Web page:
Does anyone answer phone calls anymore?
The official answer is: Not really.
As far as trends show, phone calls will always have a place, but people would rather type. There will always be times where speaking is better than typing, but for now the general public says: Why take several minutes to do something that could be done in a few seconds?
There’s plenty of research and opinion as to why answered calls are steadily on the decline. Call it convenience, call it control, call it efficiency. Call it whatever you want, you’re probably right.
The bottom line is that people prefer text, email, and instant message (live chat) over speaking on the phone. Whatever your particular opinion, people tend to view typing as better than speaking. Here are a few reasons why.
Every one of us has been burned by sales calls.
And by unwelcome family conversations. We’re shy of answering calls, because we either don’t know what’s on the other end, or we don’t want what’s on the other end.
Software Advice ran a study with interesting yet unsurprising results. About 10% of adults are willing to answer calls from toll-free numbers. 15% are willing to answer calls from out of town. And still less than 30% of adults are willing to answer unrecognized local numbers.
This doesn’t mean calls to them are answered 10%, 15% 30% of the time. It means that if they aren’t currently occupied, they would be willing to answer, which brings up the next reason no one answers their phone anymore.
People are busy.
Phone calls are often distractions. It’s not that the person calling doesn’t have something valuable worth sharing. They might! But that value can often be given in the form of an email, text, or any other way that doesn’t derail whatever you’re working on.
People spend up to 15 seconds reading an email or text, yet the average phone call is almost 2 minutes. Plus it can take us up to twenty minutes or more to regain focus after being distracted! And we understand this.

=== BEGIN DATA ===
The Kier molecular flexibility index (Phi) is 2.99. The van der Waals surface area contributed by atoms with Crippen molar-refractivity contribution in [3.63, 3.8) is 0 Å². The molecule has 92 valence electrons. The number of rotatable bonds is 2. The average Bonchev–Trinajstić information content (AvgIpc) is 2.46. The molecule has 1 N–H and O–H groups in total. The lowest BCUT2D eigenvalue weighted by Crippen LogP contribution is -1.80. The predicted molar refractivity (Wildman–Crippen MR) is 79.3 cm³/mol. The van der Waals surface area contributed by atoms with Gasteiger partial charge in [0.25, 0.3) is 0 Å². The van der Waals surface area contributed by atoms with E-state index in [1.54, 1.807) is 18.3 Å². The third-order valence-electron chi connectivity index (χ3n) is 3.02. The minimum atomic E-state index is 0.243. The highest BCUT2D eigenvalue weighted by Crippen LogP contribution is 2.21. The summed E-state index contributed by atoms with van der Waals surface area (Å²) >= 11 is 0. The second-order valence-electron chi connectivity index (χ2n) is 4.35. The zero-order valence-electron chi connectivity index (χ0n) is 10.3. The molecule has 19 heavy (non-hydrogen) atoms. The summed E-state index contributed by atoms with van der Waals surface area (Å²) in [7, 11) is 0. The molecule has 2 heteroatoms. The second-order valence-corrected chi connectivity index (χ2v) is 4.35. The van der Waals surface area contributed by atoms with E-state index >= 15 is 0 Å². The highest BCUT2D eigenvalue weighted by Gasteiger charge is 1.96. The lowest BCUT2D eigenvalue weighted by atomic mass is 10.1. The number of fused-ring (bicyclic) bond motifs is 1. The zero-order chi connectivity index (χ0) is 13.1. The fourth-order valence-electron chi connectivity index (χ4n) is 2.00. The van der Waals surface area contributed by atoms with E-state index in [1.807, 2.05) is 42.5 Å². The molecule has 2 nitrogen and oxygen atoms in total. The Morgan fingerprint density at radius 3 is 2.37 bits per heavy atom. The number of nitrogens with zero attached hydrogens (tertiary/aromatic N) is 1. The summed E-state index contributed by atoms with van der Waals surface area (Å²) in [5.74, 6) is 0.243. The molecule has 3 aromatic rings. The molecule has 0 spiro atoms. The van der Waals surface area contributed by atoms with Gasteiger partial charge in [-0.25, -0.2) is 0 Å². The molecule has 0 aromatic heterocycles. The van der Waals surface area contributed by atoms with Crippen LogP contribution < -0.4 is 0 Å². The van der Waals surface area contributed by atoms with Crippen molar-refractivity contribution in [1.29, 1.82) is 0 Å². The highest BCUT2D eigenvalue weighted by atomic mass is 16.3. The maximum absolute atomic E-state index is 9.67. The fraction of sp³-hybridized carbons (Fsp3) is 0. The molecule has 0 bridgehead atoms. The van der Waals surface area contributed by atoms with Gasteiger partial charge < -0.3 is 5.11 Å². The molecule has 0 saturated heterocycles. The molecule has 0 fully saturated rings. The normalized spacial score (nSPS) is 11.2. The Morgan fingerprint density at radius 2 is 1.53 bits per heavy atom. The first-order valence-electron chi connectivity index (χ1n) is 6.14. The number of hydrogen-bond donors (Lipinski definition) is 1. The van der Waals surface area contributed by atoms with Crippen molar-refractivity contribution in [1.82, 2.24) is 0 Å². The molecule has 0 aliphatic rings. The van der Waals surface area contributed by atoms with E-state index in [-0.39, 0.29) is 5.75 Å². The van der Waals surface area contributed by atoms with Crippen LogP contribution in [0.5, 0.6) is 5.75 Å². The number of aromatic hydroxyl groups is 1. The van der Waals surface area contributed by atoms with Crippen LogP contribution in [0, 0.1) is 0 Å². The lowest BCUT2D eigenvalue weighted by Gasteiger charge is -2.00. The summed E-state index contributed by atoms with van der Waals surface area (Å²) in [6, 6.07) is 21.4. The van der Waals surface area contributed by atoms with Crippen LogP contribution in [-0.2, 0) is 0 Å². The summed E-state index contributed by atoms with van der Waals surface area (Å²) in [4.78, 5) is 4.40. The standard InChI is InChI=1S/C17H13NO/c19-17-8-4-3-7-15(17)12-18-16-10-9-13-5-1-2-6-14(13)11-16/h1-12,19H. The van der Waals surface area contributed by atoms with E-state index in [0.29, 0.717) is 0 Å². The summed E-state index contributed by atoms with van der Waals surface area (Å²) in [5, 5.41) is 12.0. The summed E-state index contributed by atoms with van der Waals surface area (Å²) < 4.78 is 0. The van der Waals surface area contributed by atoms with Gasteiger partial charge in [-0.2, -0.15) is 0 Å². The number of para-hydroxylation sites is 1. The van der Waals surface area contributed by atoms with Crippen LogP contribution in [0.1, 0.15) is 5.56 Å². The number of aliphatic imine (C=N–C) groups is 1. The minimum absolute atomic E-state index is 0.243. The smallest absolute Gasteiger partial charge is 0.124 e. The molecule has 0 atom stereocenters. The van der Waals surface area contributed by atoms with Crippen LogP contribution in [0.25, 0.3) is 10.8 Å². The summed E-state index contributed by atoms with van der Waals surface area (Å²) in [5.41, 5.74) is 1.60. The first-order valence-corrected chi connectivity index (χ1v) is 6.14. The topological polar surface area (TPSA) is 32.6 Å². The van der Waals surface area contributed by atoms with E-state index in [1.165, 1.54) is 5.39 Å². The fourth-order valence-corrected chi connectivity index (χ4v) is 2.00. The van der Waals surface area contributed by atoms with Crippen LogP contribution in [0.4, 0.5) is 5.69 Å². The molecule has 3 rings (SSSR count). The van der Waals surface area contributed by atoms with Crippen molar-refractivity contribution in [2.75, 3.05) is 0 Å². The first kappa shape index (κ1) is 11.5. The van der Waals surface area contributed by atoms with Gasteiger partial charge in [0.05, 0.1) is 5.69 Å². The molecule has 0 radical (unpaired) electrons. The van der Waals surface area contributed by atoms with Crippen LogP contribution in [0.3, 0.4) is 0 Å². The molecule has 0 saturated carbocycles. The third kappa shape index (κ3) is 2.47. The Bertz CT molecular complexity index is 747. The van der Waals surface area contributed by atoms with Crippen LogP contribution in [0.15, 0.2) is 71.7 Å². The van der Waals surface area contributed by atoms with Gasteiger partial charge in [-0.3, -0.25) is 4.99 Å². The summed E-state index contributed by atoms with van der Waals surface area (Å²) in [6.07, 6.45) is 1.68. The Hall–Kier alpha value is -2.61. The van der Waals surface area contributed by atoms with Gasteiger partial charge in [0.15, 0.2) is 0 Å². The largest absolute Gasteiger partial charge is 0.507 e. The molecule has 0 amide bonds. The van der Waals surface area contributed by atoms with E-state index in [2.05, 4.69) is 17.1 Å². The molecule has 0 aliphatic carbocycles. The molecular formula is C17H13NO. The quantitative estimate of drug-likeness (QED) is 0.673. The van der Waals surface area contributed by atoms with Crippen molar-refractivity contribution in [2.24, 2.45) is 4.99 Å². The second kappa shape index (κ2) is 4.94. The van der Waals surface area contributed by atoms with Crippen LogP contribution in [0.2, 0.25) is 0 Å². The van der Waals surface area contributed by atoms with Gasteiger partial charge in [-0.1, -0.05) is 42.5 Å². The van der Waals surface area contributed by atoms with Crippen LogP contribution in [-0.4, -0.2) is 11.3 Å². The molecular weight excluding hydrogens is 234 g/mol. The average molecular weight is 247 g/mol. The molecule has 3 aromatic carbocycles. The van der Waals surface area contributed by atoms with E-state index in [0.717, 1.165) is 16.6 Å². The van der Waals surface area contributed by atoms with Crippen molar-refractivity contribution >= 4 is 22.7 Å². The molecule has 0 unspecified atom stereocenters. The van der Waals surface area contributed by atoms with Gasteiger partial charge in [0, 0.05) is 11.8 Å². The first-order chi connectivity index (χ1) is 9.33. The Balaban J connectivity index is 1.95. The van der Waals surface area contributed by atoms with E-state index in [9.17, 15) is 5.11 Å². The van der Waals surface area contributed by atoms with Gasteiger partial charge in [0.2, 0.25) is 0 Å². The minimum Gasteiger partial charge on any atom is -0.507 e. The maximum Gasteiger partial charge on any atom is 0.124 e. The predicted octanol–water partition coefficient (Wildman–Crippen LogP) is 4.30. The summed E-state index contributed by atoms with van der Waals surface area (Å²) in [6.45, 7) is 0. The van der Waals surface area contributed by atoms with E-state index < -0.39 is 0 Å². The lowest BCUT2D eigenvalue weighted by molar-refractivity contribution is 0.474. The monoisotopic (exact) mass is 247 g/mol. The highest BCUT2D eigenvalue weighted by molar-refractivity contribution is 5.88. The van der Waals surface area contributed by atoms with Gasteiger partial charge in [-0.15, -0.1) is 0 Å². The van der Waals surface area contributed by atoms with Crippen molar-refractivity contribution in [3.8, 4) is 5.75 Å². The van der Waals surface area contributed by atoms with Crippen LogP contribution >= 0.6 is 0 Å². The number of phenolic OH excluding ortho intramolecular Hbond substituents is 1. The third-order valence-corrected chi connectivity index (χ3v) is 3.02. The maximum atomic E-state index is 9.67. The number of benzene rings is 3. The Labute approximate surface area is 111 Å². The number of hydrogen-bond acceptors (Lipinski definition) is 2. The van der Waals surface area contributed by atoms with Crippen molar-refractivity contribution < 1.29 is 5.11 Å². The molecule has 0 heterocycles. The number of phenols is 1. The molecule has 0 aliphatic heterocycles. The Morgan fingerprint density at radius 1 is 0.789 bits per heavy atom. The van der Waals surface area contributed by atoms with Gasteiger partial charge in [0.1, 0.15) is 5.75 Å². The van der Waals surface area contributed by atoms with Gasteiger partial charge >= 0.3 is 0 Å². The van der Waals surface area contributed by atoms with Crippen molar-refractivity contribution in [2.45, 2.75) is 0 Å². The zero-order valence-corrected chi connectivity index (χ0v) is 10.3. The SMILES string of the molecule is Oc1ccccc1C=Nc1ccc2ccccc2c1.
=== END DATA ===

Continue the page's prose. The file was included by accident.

Why accept a distraction that could ruin your next half hour? If it’s important, they can leave a message. (Except no one listens to voice mail, either, so it would still need to be typed.)
We generally want to be in control and respected.
We want to dictate our own schedules and tasks, and we want our efforts to be considered. In today’s world, phone calls are inherently presumptive. You call a person when you view your own goals or desires as more important than the goals and desires of the person you’re calling.
The unspoken response is often: How dare you try to undermine my work? When we answer phone calls, we give up control to the caller – something people generally hate to do.
If you’re looking for an exact number of how many calls are answered, there really isn’t one.
There’s no conclusive study freely available (not that we can find, at least). But all the data and trends (probably your own experiences, too) show that people prefer typing to speaking.
Even though phone calls can be valuable in certain situations, people really don’t answer their phones anymore. People really only answer phone calls when they think it will make them more money, or when they want to hear someone special’s voice.
People have found better ways of communicating that keep things under their control while weeding out unwanted solicitors.